On July 6, 2021, the USA will formally exit the world’s leading authority on public health, the World Health Organisation. This comes as a big blow as the organisation depends heavily on USA funding to operate; in fact, it is the single biggest donation to the WHO (2018-2019). A lack of resources as the body tries to guide the world out of the deadliest and widest-spread pandemic in recent history could prove to be devastating.
The USA is not the first country to leave the WHO. In fact, the country which seems to have pushed the USA to depart, China, has had its earlier representatives, the Republic of China (now the de-facto authority on Taiwan) ousted from the body in favour of the new regime, albeit involuntarily. The USA’s departure could put WHO projects like the Solidarity Trial, an international cooperative effort to treat COVID-19, in grave jeopardy.
Even apart from COVID-19, the WHO performs various functions and makes moves towards the eradication of many diseases in the regions still ravaged by them, such as Polio and TB. Technically, Polio has been 100% eradicated in the USA, but if it is left unchecked and uncontrolled in underdeveloped countries, it could see a resurgence in the states via transmission.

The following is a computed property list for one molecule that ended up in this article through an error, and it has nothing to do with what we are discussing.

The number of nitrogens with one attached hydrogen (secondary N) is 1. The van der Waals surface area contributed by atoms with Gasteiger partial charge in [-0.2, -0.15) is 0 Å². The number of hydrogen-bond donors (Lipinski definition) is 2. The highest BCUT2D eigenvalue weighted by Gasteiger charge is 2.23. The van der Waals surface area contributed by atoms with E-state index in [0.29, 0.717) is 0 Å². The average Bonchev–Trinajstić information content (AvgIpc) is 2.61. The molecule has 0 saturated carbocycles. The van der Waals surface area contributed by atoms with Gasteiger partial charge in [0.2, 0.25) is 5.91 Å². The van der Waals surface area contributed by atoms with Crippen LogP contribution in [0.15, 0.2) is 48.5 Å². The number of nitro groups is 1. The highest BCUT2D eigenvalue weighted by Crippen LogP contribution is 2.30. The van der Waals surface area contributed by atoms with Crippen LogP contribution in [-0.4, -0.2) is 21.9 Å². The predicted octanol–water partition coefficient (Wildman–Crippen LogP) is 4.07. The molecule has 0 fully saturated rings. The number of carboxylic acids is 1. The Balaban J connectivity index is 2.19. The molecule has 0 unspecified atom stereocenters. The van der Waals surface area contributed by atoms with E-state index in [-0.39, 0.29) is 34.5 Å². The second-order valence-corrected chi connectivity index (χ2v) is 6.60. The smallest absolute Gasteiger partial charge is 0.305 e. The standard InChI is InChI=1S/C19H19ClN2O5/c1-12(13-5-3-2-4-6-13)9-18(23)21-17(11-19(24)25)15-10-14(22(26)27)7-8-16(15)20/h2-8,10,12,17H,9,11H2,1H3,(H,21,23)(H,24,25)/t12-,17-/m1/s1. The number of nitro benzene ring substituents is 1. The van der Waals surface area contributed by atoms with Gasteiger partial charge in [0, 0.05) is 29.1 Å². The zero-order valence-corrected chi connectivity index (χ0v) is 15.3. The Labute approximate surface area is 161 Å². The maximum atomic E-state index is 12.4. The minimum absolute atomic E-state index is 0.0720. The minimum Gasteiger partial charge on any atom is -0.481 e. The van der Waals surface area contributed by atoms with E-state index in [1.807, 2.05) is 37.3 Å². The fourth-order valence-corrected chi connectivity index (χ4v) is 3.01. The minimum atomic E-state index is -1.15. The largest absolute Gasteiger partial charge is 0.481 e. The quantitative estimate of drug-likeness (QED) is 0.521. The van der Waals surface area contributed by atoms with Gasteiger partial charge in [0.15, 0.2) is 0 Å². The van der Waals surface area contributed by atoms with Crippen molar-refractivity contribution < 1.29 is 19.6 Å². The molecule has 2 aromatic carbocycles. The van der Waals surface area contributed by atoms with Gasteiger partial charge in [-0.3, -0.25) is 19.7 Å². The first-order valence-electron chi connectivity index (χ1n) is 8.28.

For the United States, this exit would also mean cutting off access to the WHO’s global system for sharing data and vaccine research during a pandemic, making the world more vulnerable to future pandemics. That, combined with the fact that a large number of WHO projects are US-centred (them being one of the biggest sources of funding every year), one questions what the USA tangibly stands to gain from this decision apart from making their stand known. The exit may never even come to fruition, as it cannot take place before July next year, and with a US Presidential Election coming up later this year. A change in regimes may also result in a change of heart, but only time will tell.